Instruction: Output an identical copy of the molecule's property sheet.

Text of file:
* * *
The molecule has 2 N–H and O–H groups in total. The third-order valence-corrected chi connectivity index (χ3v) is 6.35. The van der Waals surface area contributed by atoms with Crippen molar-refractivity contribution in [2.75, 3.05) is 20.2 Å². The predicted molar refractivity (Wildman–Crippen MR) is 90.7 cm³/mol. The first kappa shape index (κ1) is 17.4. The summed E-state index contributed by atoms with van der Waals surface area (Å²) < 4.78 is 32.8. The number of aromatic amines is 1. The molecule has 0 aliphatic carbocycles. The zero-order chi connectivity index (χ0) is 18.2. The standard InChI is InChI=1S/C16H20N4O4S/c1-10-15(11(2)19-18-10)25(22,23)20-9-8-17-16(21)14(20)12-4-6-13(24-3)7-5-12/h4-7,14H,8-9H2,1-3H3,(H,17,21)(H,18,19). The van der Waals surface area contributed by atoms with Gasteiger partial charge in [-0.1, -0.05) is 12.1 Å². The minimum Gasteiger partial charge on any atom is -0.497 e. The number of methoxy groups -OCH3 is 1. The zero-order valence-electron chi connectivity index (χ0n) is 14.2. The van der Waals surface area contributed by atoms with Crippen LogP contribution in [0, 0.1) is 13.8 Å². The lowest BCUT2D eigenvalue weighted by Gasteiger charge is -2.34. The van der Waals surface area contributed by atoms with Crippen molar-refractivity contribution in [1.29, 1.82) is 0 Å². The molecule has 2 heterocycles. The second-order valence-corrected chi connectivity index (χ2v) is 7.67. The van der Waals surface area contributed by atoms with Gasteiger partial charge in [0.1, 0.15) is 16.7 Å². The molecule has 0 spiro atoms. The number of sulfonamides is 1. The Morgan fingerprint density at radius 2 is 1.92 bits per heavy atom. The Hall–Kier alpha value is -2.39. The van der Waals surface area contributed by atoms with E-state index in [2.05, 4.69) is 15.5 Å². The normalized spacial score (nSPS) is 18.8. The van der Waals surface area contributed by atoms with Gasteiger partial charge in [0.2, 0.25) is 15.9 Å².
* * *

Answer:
The molecule has 2 N–H and O–H groups in total. The third-order valence-corrected chi connectivity index (χ3v) is 6.35. The van der Waals surface area contributed by atoms with Crippen molar-refractivity contribution in [2.75, 3.05) is 20.2 Å². The predicted molar refractivity (Wildman–Crippen MR) is 90.7 cm³/mol. The first kappa shape index (κ1) is 17.4. The summed E-state index contributed by atoms with van der Waals surface area (Å²) < 4.78 is 32.8. The number of aromatic amines is 1. The molecule has 0 aliphatic carbocycles. The zero-order chi connectivity index (χ0) is 18.2. The standard InChI is InChI=1S/C16H20N4O4S/c1-10-15(11(2)19-18-10)25(22,23)20-9-8-17-16(21)14(20)12-4-6-13(24-3)7-5-12/h4-7,14H,8-9H2,1-3H3,(H,17,21)(H,18,19). The van der Waals surface area contributed by atoms with Gasteiger partial charge in [-0.1, -0.05) is 12.1 Å². The minimum Gasteiger partial charge on any atom is -0.497 e. The number of methoxy groups -OCH3 is 1. The zero-order valence-electron chi connectivity index (χ0n) is 14.2. The van der Waals surface area contributed by atoms with Crippen LogP contribution in [0, 0.1) is 13.8 Å². The lowest BCUT2D eigenvalue weighted by Gasteiger charge is -2.34. The van der Waals surface area contributed by atoms with Crippen molar-refractivity contribution in [1.29, 1.82) is 0 Å². The molecule has 2 heterocycles. The second-order valence-corrected chi connectivity index (χ2v) is 7.67. The van der Waals surface area contributed by atoms with Gasteiger partial charge in [0.1, 0.15) is 16.7 Å². The molecule has 0 spiro atoms. The number of sulfonamides is 1. The Morgan fingerprint density at radius 2 is 1.92 bits per heavy atom. The Hall–Kier alpha value is -2.39. The van der Waals surface area contributed by atoms with E-state index in [2.05, 4.69) is 15.5 Å². The normalized spacial score (nSPS) is 18.8. The van der Waals surface area contributed by atoms with Gasteiger partial charge in [0.2, 0.25) is 15.9 Å².